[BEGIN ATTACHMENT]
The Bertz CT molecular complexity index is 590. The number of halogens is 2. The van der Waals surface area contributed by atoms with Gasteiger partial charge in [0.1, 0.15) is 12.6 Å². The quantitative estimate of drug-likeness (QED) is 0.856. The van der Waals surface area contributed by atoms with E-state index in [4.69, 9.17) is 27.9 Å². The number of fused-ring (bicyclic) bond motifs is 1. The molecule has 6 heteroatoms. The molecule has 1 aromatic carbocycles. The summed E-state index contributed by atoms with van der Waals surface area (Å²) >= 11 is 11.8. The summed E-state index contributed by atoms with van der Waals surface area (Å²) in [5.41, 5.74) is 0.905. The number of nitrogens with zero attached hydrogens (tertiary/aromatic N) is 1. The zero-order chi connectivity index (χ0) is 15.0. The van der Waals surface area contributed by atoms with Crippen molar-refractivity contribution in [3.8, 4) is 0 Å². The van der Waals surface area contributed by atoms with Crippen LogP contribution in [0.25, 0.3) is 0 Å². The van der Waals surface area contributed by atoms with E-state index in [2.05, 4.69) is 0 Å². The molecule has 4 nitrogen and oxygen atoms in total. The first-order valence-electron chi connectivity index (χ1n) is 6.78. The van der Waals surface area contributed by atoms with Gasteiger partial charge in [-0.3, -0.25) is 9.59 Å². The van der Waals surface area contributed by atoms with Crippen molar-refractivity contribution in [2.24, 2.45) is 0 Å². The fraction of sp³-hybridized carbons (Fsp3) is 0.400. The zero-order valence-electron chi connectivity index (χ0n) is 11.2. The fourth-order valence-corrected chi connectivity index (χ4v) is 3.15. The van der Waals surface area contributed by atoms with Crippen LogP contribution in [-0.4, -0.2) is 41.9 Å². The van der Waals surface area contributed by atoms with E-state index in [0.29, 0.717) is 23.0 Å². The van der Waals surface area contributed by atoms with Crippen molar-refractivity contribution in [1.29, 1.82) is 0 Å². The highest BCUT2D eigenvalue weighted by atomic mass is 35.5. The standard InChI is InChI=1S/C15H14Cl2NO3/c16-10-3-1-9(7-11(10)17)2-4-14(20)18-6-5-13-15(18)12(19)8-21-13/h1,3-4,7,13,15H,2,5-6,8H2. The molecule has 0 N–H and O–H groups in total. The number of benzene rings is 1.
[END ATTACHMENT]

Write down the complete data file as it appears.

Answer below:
The Bertz CT molecular complexity index is 590. The number of halogens is 2. The van der Waals surface area contributed by atoms with Gasteiger partial charge in [0.1, 0.15) is 12.6 Å². The quantitative estimate of drug-likeness (QED) is 0.856. The van der Waals surface area contributed by atoms with E-state index in [4.69, 9.17) is 27.9 Å². The number of fused-ring (bicyclic) bond motifs is 1. The molecule has 6 heteroatoms. The molecule has 1 aromatic carbocycles. The summed E-state index contributed by atoms with van der Waals surface area (Å²) >= 11 is 11.8. The summed E-state index contributed by atoms with van der Waals surface area (Å²) in [5.41, 5.74) is 0.905. The number of nitrogens with zero attached hydrogens (tertiary/aromatic N) is 1. The zero-order chi connectivity index (χ0) is 15.0. The van der Waals surface area contributed by atoms with Crippen molar-refractivity contribution in [3.8, 4) is 0 Å². The van der Waals surface area contributed by atoms with Crippen LogP contribution in [0.25, 0.3) is 0 Å². The van der Waals surface area contributed by atoms with E-state index in [2.05, 4.69) is 0 Å². The molecule has 4 nitrogen and oxygen atoms in total. The first-order valence-electron chi connectivity index (χ1n) is 6.78. The van der Waals surface area contributed by atoms with Gasteiger partial charge in [-0.3, -0.25) is 9.59 Å². The van der Waals surface area contributed by atoms with Crippen molar-refractivity contribution in [2.24, 2.45) is 0 Å². The fraction of sp³-hybridized carbons (Fsp3) is 0.400. The zero-order valence-electron chi connectivity index (χ0n) is 11.2. The fourth-order valence-corrected chi connectivity index (χ4v) is 3.15. The van der Waals surface area contributed by atoms with Crippen LogP contribution in [-0.4, -0.2) is 41.9 Å². The van der Waals surface area contributed by atoms with E-state index in [0.29, 0.717) is 23.0 Å². The van der Waals surface area contributed by atoms with Crippen molar-refractivity contribution in [1.29, 1.82) is 0 Å². The highest BCUT2D eigenvalue weighted by atomic mass is 35.5. The standard InChI is InChI=1S/C15H14Cl2NO3/c16-10-3-1-9(7-11(10)17)2-4-14(20)18-6-5-13-15(18)12(19)8-21-13/h1,3-4,7,13,15H,2,5-6,8H2. The molecule has 0 N–H and O–H groups in total. The number of benzene rings is 1.